Disabled people report high levels of harassment worldwide, often based on intersectional characteristics such as race, gender and age. However, while #MeToo and #BlackLivesMatter have highlighted ongoing experiences of sexual and racial harassment, disability harassment has received little attention.
This book focuses on legal measures to combat disability harassment at work. It sets disability harassment in its international context, including its human rights framework, and confronts the lack of empirical information by evaluating the Irish legal framework in practice.
It explores the capacity of the law to address intersectional harassment, particularly that faced by disabled women, and outlines the barriers to effective legal solutions.
the Elimination of All Forms of Discrimination against Women (CEDAW), the Convention on the Elimination of All Forms of Racial Discrimination (CERD) and regional instruments, such as the European Convention on Human Rights (ECHR) and the Protocol to the African Charter on Human and People’s Rights on the Rights of Women in Africa (the Maputo Protocol). The chapter then focuses particularly on the Convention on the Rights of Persons with Disabilities (CRPD), the FrameworkEmploymentDirective (FED) in the European Union (EU) 1 and the recent ILO Violence and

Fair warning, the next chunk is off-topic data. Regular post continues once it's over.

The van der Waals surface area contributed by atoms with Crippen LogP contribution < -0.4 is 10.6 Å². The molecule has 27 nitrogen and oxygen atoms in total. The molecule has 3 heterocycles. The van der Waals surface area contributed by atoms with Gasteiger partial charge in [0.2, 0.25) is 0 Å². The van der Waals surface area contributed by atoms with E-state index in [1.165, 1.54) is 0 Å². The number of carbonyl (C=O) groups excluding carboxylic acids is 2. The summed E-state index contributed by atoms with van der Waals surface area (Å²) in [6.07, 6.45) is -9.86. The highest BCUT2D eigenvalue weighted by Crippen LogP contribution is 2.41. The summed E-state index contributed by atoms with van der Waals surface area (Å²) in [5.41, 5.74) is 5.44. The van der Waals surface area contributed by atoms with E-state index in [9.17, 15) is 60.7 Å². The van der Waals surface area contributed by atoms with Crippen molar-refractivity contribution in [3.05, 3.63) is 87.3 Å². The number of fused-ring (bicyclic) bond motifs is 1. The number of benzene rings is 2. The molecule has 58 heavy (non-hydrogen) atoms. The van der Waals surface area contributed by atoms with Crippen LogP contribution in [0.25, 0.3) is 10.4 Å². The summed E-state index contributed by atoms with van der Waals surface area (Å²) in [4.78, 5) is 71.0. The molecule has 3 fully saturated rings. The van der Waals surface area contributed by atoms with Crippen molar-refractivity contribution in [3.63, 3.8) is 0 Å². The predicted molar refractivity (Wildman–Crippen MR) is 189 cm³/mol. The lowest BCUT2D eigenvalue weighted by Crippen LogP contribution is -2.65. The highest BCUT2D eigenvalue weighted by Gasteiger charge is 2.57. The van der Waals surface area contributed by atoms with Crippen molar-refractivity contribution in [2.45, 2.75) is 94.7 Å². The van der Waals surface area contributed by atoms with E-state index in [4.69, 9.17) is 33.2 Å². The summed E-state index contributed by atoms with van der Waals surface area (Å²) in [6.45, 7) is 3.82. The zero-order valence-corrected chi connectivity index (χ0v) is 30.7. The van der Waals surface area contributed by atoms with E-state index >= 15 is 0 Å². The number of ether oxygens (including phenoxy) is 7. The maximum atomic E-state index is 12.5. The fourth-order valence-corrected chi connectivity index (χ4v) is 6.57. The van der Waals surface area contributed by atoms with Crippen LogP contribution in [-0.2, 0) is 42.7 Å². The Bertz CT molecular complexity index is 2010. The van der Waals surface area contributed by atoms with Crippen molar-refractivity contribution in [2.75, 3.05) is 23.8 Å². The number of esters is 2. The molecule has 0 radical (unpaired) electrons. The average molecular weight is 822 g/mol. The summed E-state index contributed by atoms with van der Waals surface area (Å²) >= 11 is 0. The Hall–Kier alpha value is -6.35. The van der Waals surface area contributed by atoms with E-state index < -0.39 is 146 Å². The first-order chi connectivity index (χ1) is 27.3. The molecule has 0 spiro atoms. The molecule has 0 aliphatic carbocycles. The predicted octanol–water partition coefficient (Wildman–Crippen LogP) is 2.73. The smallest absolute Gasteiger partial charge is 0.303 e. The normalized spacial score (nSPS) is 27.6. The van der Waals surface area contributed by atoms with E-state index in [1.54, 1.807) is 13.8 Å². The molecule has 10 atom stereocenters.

This chapter outlines the social and legal context for disability harassment in Ireland. It highlights similarities between disability harassment rates in Ireland and internationally, and outlines the key legal provisions on disability harassment at work contained in the Employment Equality Acts 1998–2021. The chapter argues that, while Irish law complies with European Union requirements under the Framework Employment Directive, it fails to satisfy the requirements of the Convention on the Rights of Persons with Disabilities in relation to intersectional discrimination.
One also highlights the connections between disability harassment and other characteristics, and explains the importance of intersectional approaches to discrimination.
Chapter Two outlines the human rights framework for addressing disability harassment, focusing particularly on the United Nations (UN) Convention on the Rights of Persons with Disabilities (CRPD) and, in the European Union (EU) context, the FrameworkEmploymentDirective (FED), 8 with additional attention to the recent International Labour Organization (ILO) Violence and Harassment Convention